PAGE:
The Insidious Side of Perfectionism

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My little sister has a lot going for her. She’s model beautiful, thin, smart, socially aware, vegan (so much commitment required to do this – I know because I’m vegan as well when I dine with her, which is a fair bit), loves animals and children, hates injustice and generally wants to make the world a better place and herself a better person. All of this is more amazing when you find out she suffers from chronic fatigue syndrome, rheumatoid arthritis (at the age of twenty, mind you), clinical depression, borderline personality disorder, endometriosis and a multitude of allergies. But she still managed to finish Year 12, complete a Certificate IV in Youth Work and is now studying a Bachelor of Social Work with aspirations of eventually doing a master’s degree.

She’s also a perfectionist. I shouldn’t be surprised it runs in the family since I’m a perfectionist, too, although our nineteen-year age gap has given me the time she hasn’t had yet to work through my perfectionism and settle on a more reasonable goal of extremely good. Mostly I meet that goal; sometimes no matter how hard I work, I don’t. Results can range from good, just okay, not good and complete failure, depending on what it is I’m doing. (Housework is a complete failure more often than not; I just can’t be bothered.) Continue reading

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Knowing When to Stop: How Much Editing is Too Much?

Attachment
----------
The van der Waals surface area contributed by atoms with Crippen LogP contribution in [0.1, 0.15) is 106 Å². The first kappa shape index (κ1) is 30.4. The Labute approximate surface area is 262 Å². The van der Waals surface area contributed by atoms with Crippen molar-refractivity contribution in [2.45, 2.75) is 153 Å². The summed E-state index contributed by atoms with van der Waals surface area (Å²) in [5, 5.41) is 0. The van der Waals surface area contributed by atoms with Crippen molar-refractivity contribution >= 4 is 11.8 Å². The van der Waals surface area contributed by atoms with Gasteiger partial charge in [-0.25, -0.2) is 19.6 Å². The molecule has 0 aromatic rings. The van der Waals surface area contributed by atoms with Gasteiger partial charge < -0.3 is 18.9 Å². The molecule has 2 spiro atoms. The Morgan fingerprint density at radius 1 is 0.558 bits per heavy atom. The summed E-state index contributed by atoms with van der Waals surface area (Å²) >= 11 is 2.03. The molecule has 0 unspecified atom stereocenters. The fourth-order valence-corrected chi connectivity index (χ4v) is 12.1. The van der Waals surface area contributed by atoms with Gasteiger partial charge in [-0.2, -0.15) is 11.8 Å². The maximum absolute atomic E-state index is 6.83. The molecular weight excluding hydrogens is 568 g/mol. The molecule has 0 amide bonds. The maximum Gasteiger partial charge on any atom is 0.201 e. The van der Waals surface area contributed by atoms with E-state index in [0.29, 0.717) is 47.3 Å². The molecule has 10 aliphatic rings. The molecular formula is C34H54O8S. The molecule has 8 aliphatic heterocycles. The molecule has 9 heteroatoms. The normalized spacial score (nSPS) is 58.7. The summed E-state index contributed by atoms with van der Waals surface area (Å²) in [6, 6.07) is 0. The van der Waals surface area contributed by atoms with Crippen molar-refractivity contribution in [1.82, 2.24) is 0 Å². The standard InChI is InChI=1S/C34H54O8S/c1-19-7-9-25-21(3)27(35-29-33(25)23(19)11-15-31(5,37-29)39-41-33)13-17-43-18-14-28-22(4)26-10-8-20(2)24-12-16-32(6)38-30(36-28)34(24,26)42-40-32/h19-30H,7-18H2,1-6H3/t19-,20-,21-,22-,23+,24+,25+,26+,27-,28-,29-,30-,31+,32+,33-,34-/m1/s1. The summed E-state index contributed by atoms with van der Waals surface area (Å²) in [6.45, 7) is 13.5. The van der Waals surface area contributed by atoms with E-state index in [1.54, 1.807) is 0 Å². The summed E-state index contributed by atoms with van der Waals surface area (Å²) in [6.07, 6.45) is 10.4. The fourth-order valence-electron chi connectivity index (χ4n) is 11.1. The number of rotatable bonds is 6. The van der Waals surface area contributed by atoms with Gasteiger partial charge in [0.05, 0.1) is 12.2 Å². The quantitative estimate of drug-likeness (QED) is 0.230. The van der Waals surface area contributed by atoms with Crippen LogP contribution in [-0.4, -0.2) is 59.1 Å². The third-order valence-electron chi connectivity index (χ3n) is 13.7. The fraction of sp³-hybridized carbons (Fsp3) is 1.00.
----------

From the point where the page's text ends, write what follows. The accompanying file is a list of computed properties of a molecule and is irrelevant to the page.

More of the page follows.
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The idea of writing the first draft of a book – when it’s still in your mind, when you haven’t done it yet – seems like such a large mountain to climb. So when you finally reach the top of that goal, you celebrate. Hard. If it’s your first book, that’s because you don’t realise it’s a false hill, that you aren’t at the top at all. If it’s not your first book, it’s because you know the really tough work is just starting and celebrating each and every achievement is one of the keys to not letting writing drive you insane.

Unless you’re a first draft genius (and nobody is a first draft genius), the amount of time it takes to rewrite and edit your book to publishable standard will be lengthy. For some it will be longer than it took to write the first draft. There’ll be a second draft and a third draft and a fourth draft and on and on it goes.

So how do we know when it’s time to stop editing? Continue reading